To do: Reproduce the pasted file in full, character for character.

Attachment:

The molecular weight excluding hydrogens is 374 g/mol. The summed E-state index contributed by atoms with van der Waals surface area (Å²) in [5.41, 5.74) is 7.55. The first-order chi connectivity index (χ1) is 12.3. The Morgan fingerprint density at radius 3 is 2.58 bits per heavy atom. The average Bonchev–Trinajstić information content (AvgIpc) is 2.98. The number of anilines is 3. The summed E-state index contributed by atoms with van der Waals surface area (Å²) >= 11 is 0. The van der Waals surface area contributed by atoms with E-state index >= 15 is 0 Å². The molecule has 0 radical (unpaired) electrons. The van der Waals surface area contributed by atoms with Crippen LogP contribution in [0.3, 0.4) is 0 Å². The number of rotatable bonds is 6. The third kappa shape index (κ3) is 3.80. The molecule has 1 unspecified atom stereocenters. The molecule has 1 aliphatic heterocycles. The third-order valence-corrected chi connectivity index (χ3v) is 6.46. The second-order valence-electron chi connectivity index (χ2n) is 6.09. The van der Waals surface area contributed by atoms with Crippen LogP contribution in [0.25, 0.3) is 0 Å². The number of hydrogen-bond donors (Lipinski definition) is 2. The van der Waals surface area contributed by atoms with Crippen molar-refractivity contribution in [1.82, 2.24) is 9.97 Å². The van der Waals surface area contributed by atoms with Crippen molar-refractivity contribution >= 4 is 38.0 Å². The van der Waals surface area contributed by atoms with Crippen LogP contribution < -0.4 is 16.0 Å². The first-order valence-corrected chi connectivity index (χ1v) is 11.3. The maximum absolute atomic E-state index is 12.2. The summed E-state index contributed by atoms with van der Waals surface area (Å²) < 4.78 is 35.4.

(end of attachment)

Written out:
The molecular weight excluding hydrogens is 374 g/mol. The summed E-state index contributed by atoms with van der Waals surface area (Å²) in [5.41, 5.74) is 7.55. The first-order chi connectivity index (χ1) is 12.3. The Morgan fingerprint density at radius 3 is 2.58 bits per heavy atom. The average Bonchev–Trinajstić information content (AvgIpc) is 2.98. The number of anilines is 3. The summed E-state index contributed by atoms with van der Waals surface area (Å²) >= 11 is 0. The van der Waals surface area contributed by atoms with E-state index >= 15 is 0 Å². The molecule has 0 radical (unpaired) electrons. The van der Waals surface area contributed by atoms with Crippen LogP contribution in [0.3, 0.4) is 0 Å². The number of rotatable bonds is 6. The third kappa shape index (κ3) is 3.80. The molecule has 1 unspecified atom stereocenters. The molecule has 1 aliphatic heterocycles. The third-order valence-corrected chi connectivity index (χ3v) is 6.46. The second-order valence-electron chi connectivity index (χ2n) is 6.09. The van der Waals surface area contributed by atoms with Crippen LogP contribution in [0.25, 0.3) is 0 Å². The number of hydrogen-bond donors (Lipinski definition) is 2. The van der Waals surface area contributed by atoms with Crippen molar-refractivity contribution in [1.82, 2.24) is 9.97 Å². The van der Waals surface area contributed by atoms with Crippen molar-refractivity contribution >= 4 is 38.0 Å². The van der Waals surface area contributed by atoms with Crippen LogP contribution < -0.4 is 16.0 Å². The first-order valence-corrected chi connectivity index (χ1v) is 11.3. The maximum absolute atomic E-state index is 12.2. The summed E-state index contributed by atoms with van der Waals surface area (Å²) < 4.78 is 35.4.